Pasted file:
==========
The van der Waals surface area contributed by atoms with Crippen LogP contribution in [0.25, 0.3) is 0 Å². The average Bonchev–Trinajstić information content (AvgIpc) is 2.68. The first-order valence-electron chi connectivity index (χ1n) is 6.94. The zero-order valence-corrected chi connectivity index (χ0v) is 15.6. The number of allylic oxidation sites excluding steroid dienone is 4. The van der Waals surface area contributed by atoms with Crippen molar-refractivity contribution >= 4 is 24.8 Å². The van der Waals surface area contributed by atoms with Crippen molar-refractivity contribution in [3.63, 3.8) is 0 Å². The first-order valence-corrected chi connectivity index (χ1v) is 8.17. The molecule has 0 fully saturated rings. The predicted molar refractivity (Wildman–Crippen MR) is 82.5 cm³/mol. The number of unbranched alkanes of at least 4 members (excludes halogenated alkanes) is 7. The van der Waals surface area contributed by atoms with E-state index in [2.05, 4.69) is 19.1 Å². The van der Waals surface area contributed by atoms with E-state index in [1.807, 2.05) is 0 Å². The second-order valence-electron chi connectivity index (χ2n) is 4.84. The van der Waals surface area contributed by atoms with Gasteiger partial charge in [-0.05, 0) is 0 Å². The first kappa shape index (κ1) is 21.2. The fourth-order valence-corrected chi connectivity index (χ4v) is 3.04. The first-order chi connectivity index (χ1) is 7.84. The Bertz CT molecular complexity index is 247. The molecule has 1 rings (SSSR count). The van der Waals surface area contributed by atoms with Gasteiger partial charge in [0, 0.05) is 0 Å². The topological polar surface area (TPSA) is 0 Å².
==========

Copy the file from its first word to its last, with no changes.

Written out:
The van der Waals surface area contributed by atoms with Crippen LogP contribution in [0.25, 0.3) is 0 Å². The average Bonchev–Trinajstić information content (AvgIpc) is 2.68. The first-order valence-electron chi connectivity index (χ1n) is 6.94. The zero-order valence-corrected chi connectivity index (χ0v) is 15.6. The number of allylic oxidation sites excluding steroid dienone is 4. The van der Waals surface area contributed by atoms with Crippen molar-refractivity contribution >= 4 is 24.8 Å². The van der Waals surface area contributed by atoms with Crippen molar-refractivity contribution in [3.63, 3.8) is 0 Å². The first-order valence-corrected chi connectivity index (χ1v) is 8.17. The molecule has 0 fully saturated rings. The predicted molar refractivity (Wildman–Crippen MR) is 82.5 cm³/mol. The number of unbranched alkanes of at least 4 members (excludes halogenated alkanes) is 7. The van der Waals surface area contributed by atoms with E-state index in [2.05, 4.69) is 19.1 Å². The van der Waals surface area contributed by atoms with E-state index in [1.807, 2.05) is 0 Å². The second-order valence-electron chi connectivity index (χ2n) is 4.84. The van der Waals surface area contributed by atoms with Gasteiger partial charge in [-0.05, 0) is 0 Å². The first kappa shape index (κ1) is 21.2. The fourth-order valence-corrected chi connectivity index (χ4v) is 3.04. The first-order chi connectivity index (χ1) is 7.84. The Bertz CT molecular complexity index is 247. The molecule has 1 rings (SSSR count). The van der Waals surface area contributed by atoms with Gasteiger partial charge in [0, 0.05) is 0 Å². The topological polar surface area (TPSA) is 0 Å².